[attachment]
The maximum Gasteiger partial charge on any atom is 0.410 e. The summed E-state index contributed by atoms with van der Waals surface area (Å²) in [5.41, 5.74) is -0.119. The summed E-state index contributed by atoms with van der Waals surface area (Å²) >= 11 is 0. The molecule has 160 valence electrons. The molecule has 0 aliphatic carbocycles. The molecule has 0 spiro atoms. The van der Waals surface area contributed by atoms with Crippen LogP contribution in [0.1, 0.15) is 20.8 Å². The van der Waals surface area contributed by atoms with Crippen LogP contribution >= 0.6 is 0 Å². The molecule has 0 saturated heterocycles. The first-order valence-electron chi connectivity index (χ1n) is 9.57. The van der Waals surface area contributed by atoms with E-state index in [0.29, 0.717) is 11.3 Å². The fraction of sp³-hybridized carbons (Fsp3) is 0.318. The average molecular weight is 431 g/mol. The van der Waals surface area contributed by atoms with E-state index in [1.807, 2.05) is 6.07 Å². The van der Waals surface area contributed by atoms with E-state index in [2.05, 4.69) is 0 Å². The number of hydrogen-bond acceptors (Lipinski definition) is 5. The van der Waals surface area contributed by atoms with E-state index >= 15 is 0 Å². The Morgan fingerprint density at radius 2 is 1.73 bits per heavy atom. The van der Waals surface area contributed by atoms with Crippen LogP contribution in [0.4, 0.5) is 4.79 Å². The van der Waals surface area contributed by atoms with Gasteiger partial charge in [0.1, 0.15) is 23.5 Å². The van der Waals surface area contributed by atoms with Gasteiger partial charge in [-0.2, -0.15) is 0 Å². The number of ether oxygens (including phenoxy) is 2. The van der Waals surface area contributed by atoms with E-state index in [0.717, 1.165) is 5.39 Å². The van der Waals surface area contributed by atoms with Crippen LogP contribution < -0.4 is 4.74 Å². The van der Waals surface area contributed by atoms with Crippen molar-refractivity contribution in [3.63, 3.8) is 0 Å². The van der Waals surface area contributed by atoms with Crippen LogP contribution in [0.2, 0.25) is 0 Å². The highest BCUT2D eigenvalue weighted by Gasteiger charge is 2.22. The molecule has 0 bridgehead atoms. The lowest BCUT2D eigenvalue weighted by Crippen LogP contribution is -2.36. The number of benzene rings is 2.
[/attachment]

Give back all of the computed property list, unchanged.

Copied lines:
The maximum Gasteiger partial charge on any atom is 0.410 e. The summed E-state index contributed by atoms with van der Waals surface area (Å²) in [5.41, 5.74) is -0.119. The summed E-state index contributed by atoms with van der Waals surface area (Å²) >= 11 is 0. The molecule has 160 valence electrons. The molecule has 0 aliphatic carbocycles. The molecule has 0 spiro atoms. The van der Waals surface area contributed by atoms with Crippen LogP contribution in [0.1, 0.15) is 20.8 Å². The van der Waals surface area contributed by atoms with Crippen LogP contribution >= 0.6 is 0 Å². The molecule has 0 saturated heterocycles. The first-order valence-electron chi connectivity index (χ1n) is 9.57. The van der Waals surface area contributed by atoms with E-state index in [0.29, 0.717) is 11.3 Å². The fraction of sp³-hybridized carbons (Fsp3) is 0.318. The average molecular weight is 431 g/mol. The van der Waals surface area contributed by atoms with E-state index in [1.807, 2.05) is 6.07 Å². The van der Waals surface area contributed by atoms with E-state index in [2.05, 4.69) is 0 Å². The number of hydrogen-bond acceptors (Lipinski definition) is 5. The van der Waals surface area contributed by atoms with E-state index >= 15 is 0 Å². The Morgan fingerprint density at radius 2 is 1.73 bits per heavy atom. The van der Waals surface area contributed by atoms with Crippen LogP contribution in [0.4, 0.5) is 4.79 Å². The van der Waals surface area contributed by atoms with Gasteiger partial charge in [0.1, 0.15) is 23.5 Å². The van der Waals surface area contributed by atoms with Gasteiger partial charge in [-0.2, -0.15) is 0 Å². The number of ether oxygens (including phenoxy) is 2. The van der Waals surface area contributed by atoms with E-state index in [0.717, 1.165) is 5.39 Å². The van der Waals surface area contributed by atoms with Crippen LogP contribution < -0.4 is 4.74 Å². The van der Waals surface area contributed by atoms with Crippen molar-refractivity contribution in [3.63, 3.8) is 0 Å². The van der Waals surface area contributed by atoms with Crippen LogP contribution in [0.2, 0.25) is 0 Å². The highest BCUT2D eigenvalue weighted by Gasteiger charge is 2.22. The molecule has 0 bridgehead atoms. The lowest BCUT2D eigenvalue weighted by Crippen LogP contribution is -2.36. The number of benzene rings is 2.